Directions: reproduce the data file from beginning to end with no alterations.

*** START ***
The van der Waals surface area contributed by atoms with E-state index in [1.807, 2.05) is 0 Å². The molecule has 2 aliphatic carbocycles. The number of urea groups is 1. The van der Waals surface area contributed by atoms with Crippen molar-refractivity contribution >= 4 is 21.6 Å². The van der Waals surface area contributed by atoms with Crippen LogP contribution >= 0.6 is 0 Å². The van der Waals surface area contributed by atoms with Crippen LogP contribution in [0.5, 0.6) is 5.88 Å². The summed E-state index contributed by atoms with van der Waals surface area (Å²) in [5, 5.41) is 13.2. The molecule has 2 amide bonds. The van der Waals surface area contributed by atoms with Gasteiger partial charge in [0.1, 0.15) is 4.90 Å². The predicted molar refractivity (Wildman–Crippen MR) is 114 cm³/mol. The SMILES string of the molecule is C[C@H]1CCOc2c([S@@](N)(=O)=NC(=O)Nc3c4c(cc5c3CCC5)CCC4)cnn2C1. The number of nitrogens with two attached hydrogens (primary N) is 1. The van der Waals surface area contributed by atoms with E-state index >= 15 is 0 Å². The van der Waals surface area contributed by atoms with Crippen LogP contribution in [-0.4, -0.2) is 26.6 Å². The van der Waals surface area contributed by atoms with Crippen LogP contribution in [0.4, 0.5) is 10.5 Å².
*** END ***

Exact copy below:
The van der Waals surface area contributed by atoms with E-state index in [1.807, 2.05) is 0 Å². The molecule has 2 aliphatic carbocycles. The number of urea groups is 1. The van der Waals surface area contributed by atoms with Crippen molar-refractivity contribution >= 4 is 21.6 Å². The van der Waals surface area contributed by atoms with Crippen LogP contribution >= 0.6 is 0 Å². The van der Waals surface area contributed by atoms with Crippen LogP contribution in [0.5, 0.6) is 5.88 Å². The summed E-state index contributed by atoms with van der Waals surface area (Å²) in [5, 5.41) is 13.2. The molecule has 2 amide bonds. The van der Waals surface area contributed by atoms with Gasteiger partial charge in [0.1, 0.15) is 4.90 Å². The predicted molar refractivity (Wildman–Crippen MR) is 114 cm³/mol. The SMILES string of the molecule is C[C@H]1CCOc2c([S@@](N)(=O)=NC(=O)Nc3c4c(cc5c3CCC5)CCC4)cnn2C1. The number of nitrogens with two attached hydrogens (primary N) is 1. The van der Waals surface area contributed by atoms with E-state index >= 15 is 0 Å². The van der Waals surface area contributed by atoms with Crippen LogP contribution in [-0.4, -0.2) is 26.6 Å². The van der Waals surface area contributed by atoms with Crippen LogP contribution in [0.4, 0.5) is 10.5 Å².